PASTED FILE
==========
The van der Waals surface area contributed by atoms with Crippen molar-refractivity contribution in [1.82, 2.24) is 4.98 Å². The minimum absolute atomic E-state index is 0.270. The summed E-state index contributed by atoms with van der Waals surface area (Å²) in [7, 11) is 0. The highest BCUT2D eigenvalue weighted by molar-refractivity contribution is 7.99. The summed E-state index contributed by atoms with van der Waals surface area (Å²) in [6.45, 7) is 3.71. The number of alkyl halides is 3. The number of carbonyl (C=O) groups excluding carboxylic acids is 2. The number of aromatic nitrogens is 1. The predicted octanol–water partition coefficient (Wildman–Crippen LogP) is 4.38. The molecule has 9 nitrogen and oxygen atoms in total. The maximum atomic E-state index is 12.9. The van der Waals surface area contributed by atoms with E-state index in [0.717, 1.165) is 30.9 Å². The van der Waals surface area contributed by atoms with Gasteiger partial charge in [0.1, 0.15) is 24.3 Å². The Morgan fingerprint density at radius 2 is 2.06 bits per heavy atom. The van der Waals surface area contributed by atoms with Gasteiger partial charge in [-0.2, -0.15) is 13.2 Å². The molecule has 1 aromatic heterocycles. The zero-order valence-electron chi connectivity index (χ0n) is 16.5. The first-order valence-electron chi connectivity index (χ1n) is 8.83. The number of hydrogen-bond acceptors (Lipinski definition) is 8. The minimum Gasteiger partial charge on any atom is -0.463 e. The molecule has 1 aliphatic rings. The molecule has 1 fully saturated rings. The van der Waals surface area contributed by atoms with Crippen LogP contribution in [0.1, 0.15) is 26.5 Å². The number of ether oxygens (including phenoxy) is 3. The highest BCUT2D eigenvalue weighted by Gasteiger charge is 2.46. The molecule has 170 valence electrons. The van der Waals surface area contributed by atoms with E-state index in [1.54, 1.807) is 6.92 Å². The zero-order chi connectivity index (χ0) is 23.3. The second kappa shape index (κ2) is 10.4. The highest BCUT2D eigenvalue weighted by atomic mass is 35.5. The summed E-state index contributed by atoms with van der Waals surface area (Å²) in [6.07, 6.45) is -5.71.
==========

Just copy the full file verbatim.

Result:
The van der Waals surface area contributed by atoms with Crippen molar-refractivity contribution in [1.82, 2.24) is 4.98 Å². The minimum absolute atomic E-state index is 0.270. The summed E-state index contributed by atoms with van der Waals surface area (Å²) in [7, 11) is 0. The highest BCUT2D eigenvalue weighted by molar-refractivity contribution is 7.99. The summed E-state index contributed by atoms with van der Waals surface area (Å²) in [6.45, 7) is 3.71. The number of alkyl halides is 3. The number of carbonyl (C=O) groups excluding carboxylic acids is 2. The number of aromatic nitrogens is 1. The predicted octanol–water partition coefficient (Wildman–Crippen LogP) is 4.38. The molecule has 9 nitrogen and oxygen atoms in total. The maximum atomic E-state index is 12.9. The van der Waals surface area contributed by atoms with E-state index in [0.717, 1.165) is 30.9 Å². The van der Waals surface area contributed by atoms with Gasteiger partial charge in [0.1, 0.15) is 24.3 Å². The Morgan fingerprint density at radius 2 is 2.06 bits per heavy atom. The van der Waals surface area contributed by atoms with Gasteiger partial charge in [-0.2, -0.15) is 13.2 Å². The molecule has 1 aromatic heterocycles. The zero-order valence-electron chi connectivity index (χ0n) is 16.5. The first-order valence-electron chi connectivity index (χ1n) is 8.83. The number of hydrogen-bond acceptors (Lipinski definition) is 8. The minimum Gasteiger partial charge on any atom is -0.463 e. The molecule has 1 aliphatic rings. The molecule has 1 fully saturated rings. The van der Waals surface area contributed by atoms with Crippen LogP contribution in [0.1, 0.15) is 26.5 Å². The number of ether oxygens (including phenoxy) is 3. The highest BCUT2D eigenvalue weighted by Gasteiger charge is 2.46. The molecule has 170 valence electrons. The van der Waals surface area contributed by atoms with E-state index in [1.54, 1.807) is 6.92 Å². The zero-order chi connectivity index (χ0) is 23.3. The second kappa shape index (κ2) is 10.4. The highest BCUT2D eigenvalue weighted by atomic mass is 35.5. The summed E-state index contributed by atoms with van der Waals surface area (Å²) in [6.07, 6.45) is -5.71.